The cost of this year’s Thanksgiving dinner has soared, but smart shoppers have options.
It’s been a wild year for rising food prices, thanks to inflation, trucking shortages and supply chain breakdowns. Heading into the most important food holiday of the year, those pressures have recently pushed up some Thanksgiving ingredient prices by double-digits over last year’s costs.
But it’s not all bad. Consumers are actually spending 18% less on turkey this year, while the cost of white potatoes has dropped overall. That’s based on a NielsenIQ scan of actual prices at supermarkets nationwide for the 30 days leading up to Nov. 6. NielsenIQ sources price data directly from the majority of retailers in the U.S.
“We have a lot to be thankful for, but I don’t think anyone is thankful for these higher prices. You just are not getting a break as a consumer. It’s rising prices across the entire store,” says Carman Allison, NielsenIQ’s vice president of sales development.
“It’s a losing game for consumers. Prices are going up faster than incomes. Our spending power is being depleted,” Allison adds. “The supply chain is under attack. We don’t have the volume of product, and we have rising transportation and employment costs.”
Global supply-chain issues continue to wreak havoc on everything from car sales to soybeans, and inflation has surged in many countries around the world. The USDA reported last week that wholesale turkey prices remain at all-time highs, but that isn’t translating overall to what’s priced on shelf. Wholesalers and retailers are eating the cost and continuing to discount in stores.
“Turkey is actually doing ok,” says Allison, who explains that NielsenIQ data shows 32% of all turkeys purchased so far this holiday have been discounted, compared to 23% last year. “People are more price sensitive and are buying their turkey when it’s on sale.”
The average cost of 2021’s Thanksgiving meal is $53.31, according to the American Farm Bureau, up 14% compared to 2020. That’s based on about 200 surveys completed with pricing data from all 50 states and Puerto Rico, with volunteers specifically tasked with finding the cheapest possible prices. Aldi, the discount grocery chain, is touting the fact that it can sell families the goods for a traditional Thanksgiving meal for less than $30 for the second year in a row.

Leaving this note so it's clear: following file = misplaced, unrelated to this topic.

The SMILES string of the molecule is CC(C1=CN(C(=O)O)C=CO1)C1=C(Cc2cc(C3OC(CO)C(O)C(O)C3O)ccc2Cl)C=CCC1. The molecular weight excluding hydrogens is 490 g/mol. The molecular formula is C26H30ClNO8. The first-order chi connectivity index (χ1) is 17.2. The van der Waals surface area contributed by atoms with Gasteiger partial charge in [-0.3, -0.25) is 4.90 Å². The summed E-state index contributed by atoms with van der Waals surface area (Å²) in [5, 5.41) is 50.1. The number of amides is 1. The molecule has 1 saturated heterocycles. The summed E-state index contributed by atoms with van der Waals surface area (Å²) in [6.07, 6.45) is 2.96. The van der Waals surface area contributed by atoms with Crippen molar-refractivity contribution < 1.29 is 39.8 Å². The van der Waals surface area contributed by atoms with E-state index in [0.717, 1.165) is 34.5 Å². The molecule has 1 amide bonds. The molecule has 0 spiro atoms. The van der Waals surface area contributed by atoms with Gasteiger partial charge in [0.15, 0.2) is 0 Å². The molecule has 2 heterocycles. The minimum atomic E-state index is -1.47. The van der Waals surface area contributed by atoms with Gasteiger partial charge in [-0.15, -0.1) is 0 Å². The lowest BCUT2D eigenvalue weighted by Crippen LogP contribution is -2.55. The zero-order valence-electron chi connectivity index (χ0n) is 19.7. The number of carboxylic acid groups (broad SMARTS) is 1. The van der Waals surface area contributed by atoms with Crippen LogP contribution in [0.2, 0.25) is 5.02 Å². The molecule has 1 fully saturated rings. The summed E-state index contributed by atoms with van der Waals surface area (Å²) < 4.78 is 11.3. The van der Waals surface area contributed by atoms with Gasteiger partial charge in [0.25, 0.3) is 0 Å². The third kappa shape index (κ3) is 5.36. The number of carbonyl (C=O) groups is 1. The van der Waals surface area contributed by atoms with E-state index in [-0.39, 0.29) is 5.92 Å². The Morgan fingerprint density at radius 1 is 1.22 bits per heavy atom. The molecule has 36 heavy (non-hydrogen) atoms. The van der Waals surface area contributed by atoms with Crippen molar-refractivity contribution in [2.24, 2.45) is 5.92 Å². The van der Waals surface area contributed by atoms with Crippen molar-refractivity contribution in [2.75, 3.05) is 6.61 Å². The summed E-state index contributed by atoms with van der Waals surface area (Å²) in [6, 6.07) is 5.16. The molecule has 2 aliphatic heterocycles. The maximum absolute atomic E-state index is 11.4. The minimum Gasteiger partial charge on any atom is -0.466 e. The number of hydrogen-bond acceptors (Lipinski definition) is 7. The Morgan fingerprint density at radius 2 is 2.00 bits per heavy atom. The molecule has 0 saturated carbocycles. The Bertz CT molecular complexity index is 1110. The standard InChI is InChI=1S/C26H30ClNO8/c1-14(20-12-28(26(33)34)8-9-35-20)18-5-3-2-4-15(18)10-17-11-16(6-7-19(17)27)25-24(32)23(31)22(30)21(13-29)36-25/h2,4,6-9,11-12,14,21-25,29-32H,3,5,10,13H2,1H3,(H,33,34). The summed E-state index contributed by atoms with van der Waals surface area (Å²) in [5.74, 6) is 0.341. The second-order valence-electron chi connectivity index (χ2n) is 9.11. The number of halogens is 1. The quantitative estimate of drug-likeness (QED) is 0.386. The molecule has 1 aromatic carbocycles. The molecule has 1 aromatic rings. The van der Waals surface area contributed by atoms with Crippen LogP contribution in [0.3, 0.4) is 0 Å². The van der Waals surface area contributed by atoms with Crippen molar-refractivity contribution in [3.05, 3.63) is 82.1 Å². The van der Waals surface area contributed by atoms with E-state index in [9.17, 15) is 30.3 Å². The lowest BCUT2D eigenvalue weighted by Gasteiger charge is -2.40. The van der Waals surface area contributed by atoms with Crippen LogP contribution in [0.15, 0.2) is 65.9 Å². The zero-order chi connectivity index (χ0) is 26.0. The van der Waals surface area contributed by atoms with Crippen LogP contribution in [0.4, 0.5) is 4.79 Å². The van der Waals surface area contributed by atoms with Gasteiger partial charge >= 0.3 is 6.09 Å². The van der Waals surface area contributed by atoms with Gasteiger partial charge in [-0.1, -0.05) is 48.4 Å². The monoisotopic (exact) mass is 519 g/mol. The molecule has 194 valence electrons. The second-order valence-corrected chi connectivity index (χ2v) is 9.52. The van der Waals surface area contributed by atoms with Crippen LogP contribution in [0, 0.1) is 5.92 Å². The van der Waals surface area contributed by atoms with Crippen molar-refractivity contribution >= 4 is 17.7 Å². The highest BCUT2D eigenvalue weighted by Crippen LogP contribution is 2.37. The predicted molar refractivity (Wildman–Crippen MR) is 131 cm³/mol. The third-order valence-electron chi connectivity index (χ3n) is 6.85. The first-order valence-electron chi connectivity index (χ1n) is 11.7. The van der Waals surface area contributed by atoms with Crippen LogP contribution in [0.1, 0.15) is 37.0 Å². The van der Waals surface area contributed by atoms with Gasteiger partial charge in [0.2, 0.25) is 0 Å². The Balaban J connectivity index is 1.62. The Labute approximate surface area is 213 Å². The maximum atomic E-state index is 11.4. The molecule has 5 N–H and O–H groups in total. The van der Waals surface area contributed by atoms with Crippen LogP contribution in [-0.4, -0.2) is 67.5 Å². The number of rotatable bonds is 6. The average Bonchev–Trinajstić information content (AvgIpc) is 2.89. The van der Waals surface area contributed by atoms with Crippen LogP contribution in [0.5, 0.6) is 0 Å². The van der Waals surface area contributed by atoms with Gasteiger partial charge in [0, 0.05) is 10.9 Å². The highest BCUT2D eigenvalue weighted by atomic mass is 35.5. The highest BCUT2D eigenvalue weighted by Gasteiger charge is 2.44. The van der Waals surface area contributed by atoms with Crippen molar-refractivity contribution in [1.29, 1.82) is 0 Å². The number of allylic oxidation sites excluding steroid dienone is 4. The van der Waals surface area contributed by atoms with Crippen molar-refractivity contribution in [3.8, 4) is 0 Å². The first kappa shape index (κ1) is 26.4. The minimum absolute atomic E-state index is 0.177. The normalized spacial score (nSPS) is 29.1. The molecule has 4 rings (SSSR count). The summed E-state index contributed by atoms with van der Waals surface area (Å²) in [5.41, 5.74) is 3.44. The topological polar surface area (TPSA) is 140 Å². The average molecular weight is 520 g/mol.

Last month, The New York Times reported that prices this year are “the most expensive” to hit the holiday ever, and a recent NielsenIQ survey found that 68% of shoppers are extremely concerned about rising food prices.
The hiccups created by a post-pandemic economic awakening do require shoppers to be more strategic than ever if they want to pull off a truly cost-efficient holiday meal. That may mean skipping the apple pies after a heatwave in Washington state hurt the crop; apple prices are now up 11%. It may also mean working up favorites from scratch rather than reaching for canned goods like canned cranberries or pumpkin pie filling, which are challenged to find due to global steel supply issues.
Here’s a savvy shopper’s guide to prices for America’s 400th Thanksgiving.
Media reports have prepared customers to expect a massive jump in turkey costs, but NielsenIQ reports that consumers are taking advantage of supermarket discounts. The average price per pound paid in the past month is down double digits compared to last year.
Lovers of apple pie, apple bread, apple butter, apple cider and apple stuffing, beware: fall’s most ubiquitous fruit had the most drastic price hike in the produce section.
• Apples: $2.46 per pound, up 13%
Families may want to skip the canned cranberry sauce this year and pick up fresh cranberries, which are actually cheaper than a year ago. But home cooks attempting to make it fresh will still face price hikes when it comes to sugar and other ingredients.
Stuffing’s favorite ingredients — celery, carrots and onions — are facing price hikes. Avoid brussel sprouts, too. Casserole made with fresh ingredients will be a wallet-saver.
• Celery: $2 per pound, up 7%
• Carrot: $1.69 per pound, up 4%
• Onion: $1.40 per pound, up 8%
• Green Beans: $2.97 per pound, up 0.6%
• Brussel Sprouts: $3.38 per pound, up 3.7%
The cost of cornbread will set you back. Treat yourself to the stuff from the bakery aisle.
• Cornbread: $2.75 per pound, up 11%
• Frozen Cornbread: $2.65 per pound, up 8%
• Bakery Aisle Cornbread: $3.13 per pound, down 5%
Pie prices are on a rollercoaster ride. Mixes are more affordable than last year. Bakery-aisle and frozen will cost a bit more. Shelf-stable had the biggest jump but is still cheapest per pound.
Leftover-sandwich lovers rejoice: The dinner rolls found in supermarkets’ bakery sections face little inflation.
• Dinner Rolls: $3.73 per pound, up 7%
• Bakery Dinner Rolls: $2.95 per pound, flat
You can still find discounts in the spud bin — go for more common varieties over specialty for the best deals.
The spice of the holiday season didn’t avoid a price hike.
• Nutmeg: $4.18 per pound, up 2%
Store-bought alternatives for the holiday table staple that no one wants to make from scratch are up.